The purpose of Basel II, the second of the Basel Accords (which are recommendations on banking laws and regulations issued by the Basel Committee on Banking Supervision), was to create an international standard that banking regulators can use when creating regulations about how much capital needs to be reserved to guard against financial and operational risks. In essence, the goal was to reduce risk and insure trade even in the event that a series of major banks collapsed.
But did it, in fact, accomplish the exact opposite? In two recent articles in the financial times which addressed the current trade credit shortages that are threatening to throttle the global flow of goods, we see that Basel II has become (an) obstacle to trade flows. It seems that the Basel II charter imposes a significant increase in the risk weighting for this activity, relative to its predecessor. (This is scary. Physical goods HAVE a value and invoices to solvent companies result in receivables and trade credit loans make a lot more sense than business development loans to risky start-ups or bail-outs to big corporations that ARE NOT too big to fail in this economy).
More specifically, the focus of Basel II on the “probability of default” of banks’ counterparts — which naturally increases during downturns — substantially exacerbates the negative effect of recessions on banks’ lending. In this context, Basel II has inadvertently become an obstruction to the very lifeblood of international trade. As a result, even though the World Bank (is) urged to lift trade credit finance by the primary global players in trade finance, until a review of the impact of Basel II implementation on lending activities is carried out and new recommendations are made, those companies that don’t take a different path to trade finance and start trading against accounts receivable on The Receivables Exchange (in the US) or Venture Finance (in the UK) are going to have a very rough road ahead.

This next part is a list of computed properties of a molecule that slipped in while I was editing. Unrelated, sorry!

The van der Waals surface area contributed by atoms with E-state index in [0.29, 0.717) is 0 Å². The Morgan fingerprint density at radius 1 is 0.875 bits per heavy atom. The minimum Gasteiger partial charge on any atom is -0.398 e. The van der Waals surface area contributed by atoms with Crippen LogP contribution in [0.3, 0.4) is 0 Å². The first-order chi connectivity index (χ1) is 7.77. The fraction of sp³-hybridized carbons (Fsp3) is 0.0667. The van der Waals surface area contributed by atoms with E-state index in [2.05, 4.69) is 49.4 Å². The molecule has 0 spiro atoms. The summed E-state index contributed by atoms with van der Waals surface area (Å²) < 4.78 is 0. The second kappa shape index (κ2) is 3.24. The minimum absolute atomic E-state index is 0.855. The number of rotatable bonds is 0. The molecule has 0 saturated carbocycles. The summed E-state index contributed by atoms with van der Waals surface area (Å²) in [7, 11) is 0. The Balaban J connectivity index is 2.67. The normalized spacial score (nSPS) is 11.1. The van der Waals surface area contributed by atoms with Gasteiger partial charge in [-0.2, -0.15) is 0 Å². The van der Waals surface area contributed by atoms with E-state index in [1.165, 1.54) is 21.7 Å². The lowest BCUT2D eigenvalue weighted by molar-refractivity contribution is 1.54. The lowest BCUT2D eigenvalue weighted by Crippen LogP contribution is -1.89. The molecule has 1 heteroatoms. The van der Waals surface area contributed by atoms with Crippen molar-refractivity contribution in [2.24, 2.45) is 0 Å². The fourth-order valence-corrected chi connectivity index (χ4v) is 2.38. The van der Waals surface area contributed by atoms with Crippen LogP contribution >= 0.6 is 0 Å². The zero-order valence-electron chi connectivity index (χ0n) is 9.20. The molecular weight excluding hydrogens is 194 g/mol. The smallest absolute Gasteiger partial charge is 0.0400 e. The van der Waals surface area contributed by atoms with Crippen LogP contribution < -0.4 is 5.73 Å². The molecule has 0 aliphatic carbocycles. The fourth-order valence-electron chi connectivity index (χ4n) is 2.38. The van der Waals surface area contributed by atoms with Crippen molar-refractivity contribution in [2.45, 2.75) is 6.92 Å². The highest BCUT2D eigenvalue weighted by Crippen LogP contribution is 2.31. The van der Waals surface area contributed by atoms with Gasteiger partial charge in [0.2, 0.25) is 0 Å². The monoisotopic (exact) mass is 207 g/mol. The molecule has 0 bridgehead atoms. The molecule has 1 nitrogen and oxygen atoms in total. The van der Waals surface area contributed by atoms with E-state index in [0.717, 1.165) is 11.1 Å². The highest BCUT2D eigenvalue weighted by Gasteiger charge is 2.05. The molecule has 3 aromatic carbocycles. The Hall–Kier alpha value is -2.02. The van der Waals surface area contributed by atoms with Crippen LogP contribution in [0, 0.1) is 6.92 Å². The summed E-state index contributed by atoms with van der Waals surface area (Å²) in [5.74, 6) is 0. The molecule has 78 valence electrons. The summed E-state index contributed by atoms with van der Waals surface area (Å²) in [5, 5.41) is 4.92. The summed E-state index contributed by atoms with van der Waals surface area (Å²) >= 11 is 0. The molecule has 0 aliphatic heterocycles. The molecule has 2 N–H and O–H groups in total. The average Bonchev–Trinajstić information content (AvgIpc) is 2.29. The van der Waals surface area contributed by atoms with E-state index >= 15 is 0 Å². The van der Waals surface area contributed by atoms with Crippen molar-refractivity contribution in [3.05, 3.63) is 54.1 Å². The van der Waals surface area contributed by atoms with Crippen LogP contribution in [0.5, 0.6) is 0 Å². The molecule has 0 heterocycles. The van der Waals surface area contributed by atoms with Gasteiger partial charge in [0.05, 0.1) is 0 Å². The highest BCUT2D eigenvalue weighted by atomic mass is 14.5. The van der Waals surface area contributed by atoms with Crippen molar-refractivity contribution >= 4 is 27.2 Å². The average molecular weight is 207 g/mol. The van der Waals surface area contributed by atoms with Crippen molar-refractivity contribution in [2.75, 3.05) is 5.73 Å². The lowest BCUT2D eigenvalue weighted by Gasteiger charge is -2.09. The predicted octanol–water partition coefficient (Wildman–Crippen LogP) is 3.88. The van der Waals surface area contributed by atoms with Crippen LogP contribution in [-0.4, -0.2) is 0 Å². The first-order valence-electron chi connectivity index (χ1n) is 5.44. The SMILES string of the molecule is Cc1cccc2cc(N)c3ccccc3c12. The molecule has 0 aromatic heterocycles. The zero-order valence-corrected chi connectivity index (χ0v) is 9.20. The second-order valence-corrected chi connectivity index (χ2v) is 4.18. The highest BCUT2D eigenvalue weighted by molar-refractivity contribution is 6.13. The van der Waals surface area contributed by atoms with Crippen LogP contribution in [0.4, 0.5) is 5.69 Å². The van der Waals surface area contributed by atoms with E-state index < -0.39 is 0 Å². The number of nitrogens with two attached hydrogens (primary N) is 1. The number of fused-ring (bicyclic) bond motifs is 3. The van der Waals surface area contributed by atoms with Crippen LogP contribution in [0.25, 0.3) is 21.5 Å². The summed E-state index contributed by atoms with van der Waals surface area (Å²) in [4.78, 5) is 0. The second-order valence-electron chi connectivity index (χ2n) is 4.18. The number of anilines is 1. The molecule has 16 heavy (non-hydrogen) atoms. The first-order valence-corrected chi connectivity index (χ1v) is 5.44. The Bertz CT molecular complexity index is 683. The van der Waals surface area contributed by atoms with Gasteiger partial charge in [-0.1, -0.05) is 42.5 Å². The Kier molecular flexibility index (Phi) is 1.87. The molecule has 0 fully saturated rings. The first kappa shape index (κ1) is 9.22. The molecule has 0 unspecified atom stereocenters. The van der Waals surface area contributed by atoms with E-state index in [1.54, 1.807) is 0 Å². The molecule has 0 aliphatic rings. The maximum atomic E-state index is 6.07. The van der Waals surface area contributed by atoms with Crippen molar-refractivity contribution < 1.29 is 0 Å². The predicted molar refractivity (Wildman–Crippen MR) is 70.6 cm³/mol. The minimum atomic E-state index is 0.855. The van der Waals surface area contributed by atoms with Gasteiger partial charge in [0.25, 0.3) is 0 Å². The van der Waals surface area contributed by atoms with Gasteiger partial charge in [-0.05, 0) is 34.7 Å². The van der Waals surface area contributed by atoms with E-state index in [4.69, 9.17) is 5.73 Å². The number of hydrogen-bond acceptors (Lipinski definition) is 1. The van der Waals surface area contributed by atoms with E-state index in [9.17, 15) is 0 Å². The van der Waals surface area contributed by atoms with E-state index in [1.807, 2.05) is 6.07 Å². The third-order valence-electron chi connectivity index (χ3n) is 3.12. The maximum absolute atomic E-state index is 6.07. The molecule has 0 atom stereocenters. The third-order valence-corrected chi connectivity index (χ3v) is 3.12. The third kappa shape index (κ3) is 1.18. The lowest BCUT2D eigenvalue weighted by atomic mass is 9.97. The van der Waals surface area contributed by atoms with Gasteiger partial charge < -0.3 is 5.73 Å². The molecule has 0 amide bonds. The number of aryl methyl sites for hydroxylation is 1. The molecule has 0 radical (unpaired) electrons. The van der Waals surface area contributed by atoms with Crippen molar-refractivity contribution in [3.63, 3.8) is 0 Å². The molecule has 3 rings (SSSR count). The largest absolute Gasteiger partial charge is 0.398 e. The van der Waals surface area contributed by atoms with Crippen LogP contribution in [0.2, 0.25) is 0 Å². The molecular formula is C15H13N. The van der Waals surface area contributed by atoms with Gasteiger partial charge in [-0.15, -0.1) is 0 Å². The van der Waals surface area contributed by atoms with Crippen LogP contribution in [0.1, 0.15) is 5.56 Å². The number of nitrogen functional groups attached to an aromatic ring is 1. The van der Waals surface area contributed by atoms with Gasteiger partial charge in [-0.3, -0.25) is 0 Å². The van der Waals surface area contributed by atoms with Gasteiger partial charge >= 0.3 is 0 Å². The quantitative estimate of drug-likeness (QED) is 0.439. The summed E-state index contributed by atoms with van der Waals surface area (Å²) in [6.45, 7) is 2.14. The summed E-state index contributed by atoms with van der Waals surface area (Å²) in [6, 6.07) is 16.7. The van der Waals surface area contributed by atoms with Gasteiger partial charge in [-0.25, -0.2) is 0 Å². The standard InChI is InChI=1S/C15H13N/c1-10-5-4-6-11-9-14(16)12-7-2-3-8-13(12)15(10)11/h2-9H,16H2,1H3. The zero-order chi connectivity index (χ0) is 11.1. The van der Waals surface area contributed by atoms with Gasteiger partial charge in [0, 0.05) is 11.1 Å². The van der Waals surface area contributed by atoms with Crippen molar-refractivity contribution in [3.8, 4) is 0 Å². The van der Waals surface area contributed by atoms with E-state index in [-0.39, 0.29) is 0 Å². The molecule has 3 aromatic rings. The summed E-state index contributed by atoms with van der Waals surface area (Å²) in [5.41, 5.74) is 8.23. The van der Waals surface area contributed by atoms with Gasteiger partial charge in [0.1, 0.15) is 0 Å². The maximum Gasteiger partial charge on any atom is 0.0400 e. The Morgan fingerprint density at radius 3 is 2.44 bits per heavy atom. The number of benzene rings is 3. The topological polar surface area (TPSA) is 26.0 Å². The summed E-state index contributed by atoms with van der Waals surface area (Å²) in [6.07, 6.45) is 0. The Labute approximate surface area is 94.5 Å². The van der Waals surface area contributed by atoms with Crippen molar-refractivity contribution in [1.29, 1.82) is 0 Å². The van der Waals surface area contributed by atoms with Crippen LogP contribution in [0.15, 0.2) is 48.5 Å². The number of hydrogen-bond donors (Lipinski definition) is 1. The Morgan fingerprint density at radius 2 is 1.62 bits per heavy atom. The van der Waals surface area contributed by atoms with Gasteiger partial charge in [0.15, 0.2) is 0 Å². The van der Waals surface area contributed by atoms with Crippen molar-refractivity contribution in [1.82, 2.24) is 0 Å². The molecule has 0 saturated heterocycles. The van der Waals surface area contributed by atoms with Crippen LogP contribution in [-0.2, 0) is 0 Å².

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Accenture’s recent white paper on taking control in the new era or price volatility listed the following as the four most important success factors for managing commodity risk. At a high level, they’re spot on.
- Procurement & Finance Alignment
A risk policy needs to underlie all activities in both departments to insure the risk appetite of the buyer matches the risk appetite of the corporation. The mitigation strategies have to be implemented appropriately. These means that some risks cannot be ignored while others have to be carried.
- Expertise in Managing Commodity Supply & Price Developments
When do you buy, how long do you contract for, and how much inventory do you carry?
- Visibility into Demand Throughout the Supply Chain
This is the only way to truly measure the impact of raw material fluctuations on the business.
- Effective Performance Measures
Specifically, measures which link the actual purchase price of a commodity to its market price which allow true savings to be calculated as a percentage savings against expected price and the impact of raw material price fluctuations to be assessed.
Unfortunately, the paper was sparse on implementation details, but here are some tips to get you started:
- Aligning Procurement & Finance
The key here is for procurement to lean the language of finance. You can start with Bob’s books on Straight to the Bottom Line and Beat the Odds and Dick’s book on Global Supply Management.
- Managing Commodity Supply & Price Developments
The key here is to stay on top of trends and understand what they mean. Your supply management blogs like Sourcing Innovation, Supply Excellence, and @ Risk will help you out here on a regular basis.
- Demand Visibility
Technology will really help out here. Get a good supply chain visibility platform with good forecasting capabilities and you’ll get a handle on how much you need and how long you should be buying for.
- Performance Measurement
As the white paper noted, year-over-year savings is not a good measurement. What if raw material prices dropped 20% and you only saved 10% — then you left 10% on the table. That’s not good at all. Similarly, if raw material prices went up 20% above the board and you kept cost increases to 10%, that’s a big, big win. Year-over-Year doesn’t capture that. You should be measuring year-over-year savings as the % change in cost over indexed raw material prices. The calculation is a bit more involved than a simple year-over-year differential, but a much more accurate view into how your supply management organization is truly performing. An example calculation is below given the following raw material costs:
||Index Price per Unit
||Units per Commodity
||Cost per Commodity
If you paid $19.64 per unit, then you paid 128% of indexed raw material cost per unit. If, when you did the calculation last year, you paid 135% of raw material cost, then your year-over-year savings is 7% over indexed raw material cost, which is a 25% improvement (7/28).
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